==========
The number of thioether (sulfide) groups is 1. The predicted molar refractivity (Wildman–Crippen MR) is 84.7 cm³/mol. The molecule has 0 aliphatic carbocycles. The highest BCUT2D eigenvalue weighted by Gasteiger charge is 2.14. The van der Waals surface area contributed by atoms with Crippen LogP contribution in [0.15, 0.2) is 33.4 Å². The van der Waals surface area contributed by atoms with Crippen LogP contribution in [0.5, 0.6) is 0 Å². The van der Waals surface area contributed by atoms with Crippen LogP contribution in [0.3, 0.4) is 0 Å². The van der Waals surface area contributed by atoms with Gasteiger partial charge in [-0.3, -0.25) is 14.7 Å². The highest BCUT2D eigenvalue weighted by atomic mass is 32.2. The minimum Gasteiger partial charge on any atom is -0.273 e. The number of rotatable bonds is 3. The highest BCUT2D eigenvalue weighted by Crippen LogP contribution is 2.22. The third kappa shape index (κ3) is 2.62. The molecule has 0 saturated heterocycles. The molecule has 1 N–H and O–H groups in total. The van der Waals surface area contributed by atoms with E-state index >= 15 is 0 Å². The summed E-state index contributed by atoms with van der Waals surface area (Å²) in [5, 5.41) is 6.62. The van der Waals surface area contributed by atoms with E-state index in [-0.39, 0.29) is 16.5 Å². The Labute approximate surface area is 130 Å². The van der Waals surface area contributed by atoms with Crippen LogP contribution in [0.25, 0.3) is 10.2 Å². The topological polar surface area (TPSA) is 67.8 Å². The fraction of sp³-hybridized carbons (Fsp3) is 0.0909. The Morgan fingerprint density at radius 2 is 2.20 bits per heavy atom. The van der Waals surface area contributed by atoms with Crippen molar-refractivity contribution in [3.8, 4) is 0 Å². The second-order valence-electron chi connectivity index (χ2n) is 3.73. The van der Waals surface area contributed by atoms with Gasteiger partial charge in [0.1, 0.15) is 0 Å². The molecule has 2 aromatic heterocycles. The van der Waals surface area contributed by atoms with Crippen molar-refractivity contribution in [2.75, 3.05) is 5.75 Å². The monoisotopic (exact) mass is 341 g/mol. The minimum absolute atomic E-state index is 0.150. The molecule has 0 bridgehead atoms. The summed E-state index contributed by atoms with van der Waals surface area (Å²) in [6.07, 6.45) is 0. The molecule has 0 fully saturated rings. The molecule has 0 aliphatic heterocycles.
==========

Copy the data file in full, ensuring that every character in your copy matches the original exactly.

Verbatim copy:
The number of thioether (sulfide) groups is 1. The predicted molar refractivity (Wildman–Crippen MR) is 84.7 cm³/mol. The molecule has 0 aliphatic carbocycles. The highest BCUT2D eigenvalue weighted by Gasteiger charge is 2.14. The van der Waals surface area contributed by atoms with Crippen LogP contribution in [0.15, 0.2) is 33.4 Å². The van der Waals surface area contributed by atoms with Crippen LogP contribution in [0.5, 0.6) is 0 Å². The van der Waals surface area contributed by atoms with Crippen LogP contribution in [0.3, 0.4) is 0 Å². The van der Waals surface area contributed by atoms with Gasteiger partial charge in [-0.3, -0.25) is 14.7 Å². The highest BCUT2D eigenvalue weighted by atomic mass is 32.2. The minimum Gasteiger partial charge on any atom is -0.273 e. The number of rotatable bonds is 3. The highest BCUT2D eigenvalue weighted by Crippen LogP contribution is 2.22. The third kappa shape index (κ3) is 2.62. The molecule has 0 saturated heterocycles. The molecule has 1 N–H and O–H groups in total. The van der Waals surface area contributed by atoms with E-state index >= 15 is 0 Å². The summed E-state index contributed by atoms with van der Waals surface area (Å²) in [5, 5.41) is 6.62. The van der Waals surface area contributed by atoms with E-state index in [-0.39, 0.29) is 16.5 Å². The Labute approximate surface area is 130 Å². The van der Waals surface area contributed by atoms with Crippen LogP contribution in [0.25, 0.3) is 10.2 Å². The topological polar surface area (TPSA) is 67.8 Å². The fraction of sp³-hybridized carbons (Fsp3) is 0.0909. The Morgan fingerprint density at radius 2 is 2.20 bits per heavy atom. The van der Waals surface area contributed by atoms with Crippen molar-refractivity contribution in [3.8, 4) is 0 Å². The second-order valence-electron chi connectivity index (χ2n) is 3.73. The van der Waals surface area contributed by atoms with Gasteiger partial charge in [0.1, 0.15) is 0 Å². The molecule has 2 aromatic heterocycles. The van der Waals surface area contributed by atoms with Crippen molar-refractivity contribution in [2.75, 3.05) is 5.75 Å². The monoisotopic (exact) mass is 341 g/mol. The minimum absolute atomic E-state index is 0.150. The molecule has 0 bridgehead atoms. The summed E-state index contributed by atoms with van der Waals surface area (Å²) in [6.07, 6.45) is 0. The molecule has 0 fully saturated rings. The molecule has 0 aliphatic heterocycles.